Even absent a federal regulatory framework, the demand and market for cannabis-infused beverages continue to grow nationwide. As states legalize marijuana for medical and adult use, some have enacted specific provisions for the sale of food and beverages containing THC. Minnesota recently passed one such law, which became effective in early July. In Minnesota, medical marijuana is permitted for the treatment of certain medical conditions, but adult use legislation has not yet been passed. The state’s new law legalized the sale of food and drinks containing up to 5 mg of THC per serving, and 50 mg total per package – so long as the THC is derived from certified hemp plants. Under federal law, hemp plants – as opposed to marijuana plants – can contain no more than .3% THC by weight. These content limits apply to all strains of THC, including Delta 8, which is currently not federally regulated.

Minnesota’s new law prohibits THC-containing products from being sold to anyone under 21 or marketed to children. The products must be sold in tamper-proof packaging, and packages must contain a QR code that provides consumers with an ingredient list and testing information. The law is also different from other states’ legalization regimes in one major respect: while other states only permit sales of these products by licensed distributors, Minnesota places no restrictions on who can sell edibles or beverages containing THC. This also means that sellers are not subject to a lengthy application process. Businesses in Minnesota have wasted no time in benefitting from this legislation. Demand for THC-infused gummies has been high since their legalization, and beverage companies and breweries have already entered this new market. Minneapolis Cider Company introduced a non-alcoholic sparkling beverage called Trail Magic, which contains 3 mg of THC per serving, bringing the product to launch within a month of the law’s passage. Indeed Brewing, also in Minneapolis, introduced Two Good, a seltzer containing 5 mg of THC and 2 mg of CBD, in early August. While Minneapolis Cider Company sells Trail Magic for visitors to consume in its taproom, Indeed currently only offers Two Good for to-go sales. Both companies are selling their THC beverages as an alternative to alcoholic beer or cider, and both beverages have been popular with consumers since their introduction.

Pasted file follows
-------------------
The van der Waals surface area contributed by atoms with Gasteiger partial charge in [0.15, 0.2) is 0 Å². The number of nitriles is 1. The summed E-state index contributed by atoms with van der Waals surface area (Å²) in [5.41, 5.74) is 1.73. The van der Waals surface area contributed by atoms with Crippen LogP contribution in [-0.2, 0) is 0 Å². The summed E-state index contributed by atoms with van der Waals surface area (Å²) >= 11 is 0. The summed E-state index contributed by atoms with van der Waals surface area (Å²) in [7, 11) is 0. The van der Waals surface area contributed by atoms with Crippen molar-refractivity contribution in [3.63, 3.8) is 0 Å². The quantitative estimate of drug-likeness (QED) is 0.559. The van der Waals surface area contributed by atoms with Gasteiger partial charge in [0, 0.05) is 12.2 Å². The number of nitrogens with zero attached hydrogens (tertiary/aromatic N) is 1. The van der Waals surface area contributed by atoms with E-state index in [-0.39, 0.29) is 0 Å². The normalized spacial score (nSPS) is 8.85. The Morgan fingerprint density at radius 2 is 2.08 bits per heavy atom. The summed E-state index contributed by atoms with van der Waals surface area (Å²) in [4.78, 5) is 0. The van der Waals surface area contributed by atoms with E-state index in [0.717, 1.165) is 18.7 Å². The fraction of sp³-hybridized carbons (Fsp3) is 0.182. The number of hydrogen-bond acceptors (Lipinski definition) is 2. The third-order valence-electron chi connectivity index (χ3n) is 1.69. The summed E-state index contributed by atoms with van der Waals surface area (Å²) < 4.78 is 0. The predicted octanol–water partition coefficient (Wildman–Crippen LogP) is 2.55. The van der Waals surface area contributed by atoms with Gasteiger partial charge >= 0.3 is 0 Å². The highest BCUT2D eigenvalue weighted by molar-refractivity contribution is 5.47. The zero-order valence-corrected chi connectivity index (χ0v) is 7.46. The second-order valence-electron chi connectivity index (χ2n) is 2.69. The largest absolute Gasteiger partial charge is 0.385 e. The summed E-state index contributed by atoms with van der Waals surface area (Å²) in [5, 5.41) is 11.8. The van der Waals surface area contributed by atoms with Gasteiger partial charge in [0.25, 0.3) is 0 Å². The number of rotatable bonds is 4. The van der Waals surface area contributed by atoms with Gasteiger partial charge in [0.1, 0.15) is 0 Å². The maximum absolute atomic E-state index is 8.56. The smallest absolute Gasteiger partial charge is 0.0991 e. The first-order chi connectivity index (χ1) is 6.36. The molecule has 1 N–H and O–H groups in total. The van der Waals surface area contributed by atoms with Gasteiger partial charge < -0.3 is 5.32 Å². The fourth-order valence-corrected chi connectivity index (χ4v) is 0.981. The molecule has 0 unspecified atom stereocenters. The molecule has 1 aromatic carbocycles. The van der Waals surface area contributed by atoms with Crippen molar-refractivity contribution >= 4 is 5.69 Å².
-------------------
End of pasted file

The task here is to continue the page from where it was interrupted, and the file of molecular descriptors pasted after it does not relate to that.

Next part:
Market participants in Minnesota are still navigating the contours and nuances of the new law, as are those in many other states. But as states continue to legalize various forms of THC sales, it is likely that beverages like Trail Magic and Two Good will become more ubiquitous.